7 results match your criteria Archives of scientific psychology[Journal]

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Empirical Failures of the Claim That Autistic People Lack a Theory of Mind.

Arch Sci Psychol 2019 9;7(1):102-118. Epub 2019 Dec 9.

University of Michigan.

The claim that autistic people lack a theory of mind-that they fail to understand that other people have a mind or that they themselves have a mind-pervades psychology. This article (a) reviews empirical evidence that fails to support the claim that autistic people are uniquely impaired, much less that all autistic people are universally impaired, on theory-of-mind tasks; (b) highlights original findings that have failed to replicate; (c) documents multiple instances in which the various theory-of-mind tasks fail to relate to each other and fail to account for autistic traits, social interaction, and empathy; (c) summarizes a large body of data, collected by researchers working outside the theory-of-mind rubric, that fails to support assertions made by researchers working inside the theory-of-mind rubric; and (d) concludes that the claim that autistic people lack a theory of mind is empirically questionable and societally harmful. Read More

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http://dx.doi.org/10.1037/arc0000067DOI Listing
http://www.ncbi.nlm.nih.gov/pmc/articles/PMC6959478PMC
December 2019

Gender Disparities in Awards to Neuroscience Researchers.

Arch Sci Psychol 2019 25;7(1):4-11. Epub 2019 Nov 25.

Hunter College and CUNY Graduate Center.

Women in academia receive fewer prestigious awards than their male counterparts. This gender gap may emerge purely from structural factors (e.g. Read More

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http://dx.doi.org/10.1037/arc0000069DOI Listing
http://www.ncbi.nlm.nih.gov/pmc/articles/PMC6878988PMC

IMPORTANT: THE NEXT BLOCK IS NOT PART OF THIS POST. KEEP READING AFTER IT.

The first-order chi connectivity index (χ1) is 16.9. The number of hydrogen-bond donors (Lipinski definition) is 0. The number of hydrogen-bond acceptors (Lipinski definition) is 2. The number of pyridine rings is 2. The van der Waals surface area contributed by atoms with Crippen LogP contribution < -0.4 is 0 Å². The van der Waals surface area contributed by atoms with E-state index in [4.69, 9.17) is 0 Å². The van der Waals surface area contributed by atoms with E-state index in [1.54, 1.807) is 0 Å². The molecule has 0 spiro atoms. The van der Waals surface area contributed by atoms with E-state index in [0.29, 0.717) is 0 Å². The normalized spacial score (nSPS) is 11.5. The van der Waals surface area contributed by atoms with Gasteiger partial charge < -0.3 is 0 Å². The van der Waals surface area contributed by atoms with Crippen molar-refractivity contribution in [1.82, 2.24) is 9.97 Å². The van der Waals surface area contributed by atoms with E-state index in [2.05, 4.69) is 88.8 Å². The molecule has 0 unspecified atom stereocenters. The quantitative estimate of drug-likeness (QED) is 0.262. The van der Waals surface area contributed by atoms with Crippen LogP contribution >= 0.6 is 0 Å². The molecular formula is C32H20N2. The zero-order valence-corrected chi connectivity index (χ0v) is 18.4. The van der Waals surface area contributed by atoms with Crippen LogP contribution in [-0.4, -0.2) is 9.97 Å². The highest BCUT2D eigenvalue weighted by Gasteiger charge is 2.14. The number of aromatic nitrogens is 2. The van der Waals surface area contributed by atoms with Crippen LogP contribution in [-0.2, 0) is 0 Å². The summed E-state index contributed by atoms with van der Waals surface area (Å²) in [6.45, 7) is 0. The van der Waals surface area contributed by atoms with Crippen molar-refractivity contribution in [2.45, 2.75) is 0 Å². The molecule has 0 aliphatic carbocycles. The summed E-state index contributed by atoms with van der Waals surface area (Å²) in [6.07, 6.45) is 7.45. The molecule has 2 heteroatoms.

November 2019

A Prospective Study of Psychiatric Comorbidity and Recidivism Among Repeat DUI Offenders.

Arch Sci Psychol 2015 Apr;3(1):8-17

Harvard Medical School ; Division on Addiction, Cambridge Health Alliance.

Psychiatric comorbidity has emerged as a key element distinguishing DUI offenders from others, and, in some cases, distinguishing repeat offenders from first-time offenders. This paper utilizes a prospective design to determine whether the comorbid disorders identified among repeat DUI offenders can predict recidivism. Seven hundred forty-three repeat DUI offenders were recruited from a two-week inpatient treatment program at which they received a standardized mental health assessment and followed across five years post-treatment to track DUI offense, motor vehicle-related offenses, and general criminal offenses. Read More

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http://www.ncbi.nlm.nih.gov/pmc/articles/PMC4628836PMC
http://dx.doi.org/10.1037/arc0000009DOI Listing
April 2015
6 Reads

An Abbreviated Impulsiveness Scale (ABIS) Constructed through Confirmatory Factor Analysis of the BIS-11.

Arch Sci Psychol 2014 Apr;2(1):1-12

Department of Psychology and Neuroscience, Duke University, Durham, North Carolina, 27710, USA.

Impulsiveness is a personality trait that reflects an urge to act spontaneously, without thinking or planning ahead for the consequences of your actions. High impulsiveness is characteristic of a variety of problematic behaviors including attention deficit disorder, hyperactivity, excessive gambling, risk-taking, drug use, and alcoholism. Researchers studying attention and self-control often assess impulsiveness using personality questionnaires, notably the common Barratt Impulsiveness Scale version 11 (BIS-11; last revised in 1995). Read More

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http://doi.apa.org/getdoi.cfm?doi=10.1037/arc0000005
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http://dx.doi.org/10.1037/arc0000005DOI Listing
http://www.ncbi.nlm.nih.gov/pmc/articles/PMC4527550PMC
April 2014
87 Reads

Reporting Results from Structural Equation Modeling Analyses in

Arch Sci Psychol 2013 Feb;1(1):14-22

Department of Psychology and Neuroscience, Duke University.

Psychological research typically involves the analysis of data (e.g., questionnaire responses, records of behavior) using statistical methods. Read More

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http://dx.doi.org/10.1037/arc0000004DOI Listing
http://www.ncbi.nlm.nih.gov/pmc/articles/PMC3755633PMC
February 2013
4 Reads

Judgments of Learning are Influenced by Multiple Cues In Addition to Memory for Past Test Accuracy.

Arch Sci Psychol 2013;1(1):23-32

Department of Psychology, University of North Carolina Greensboro.

When people try to learn new information (e.g., in a school setting), they often have multiple opportunities to study the material. Read More

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http://dx.doi.org/10.1037/arc0000003DOI Listing
http://www.ncbi.nlm.nih.gov/pmc/articles/PMC4405771PMC
January 2013
30 Reads
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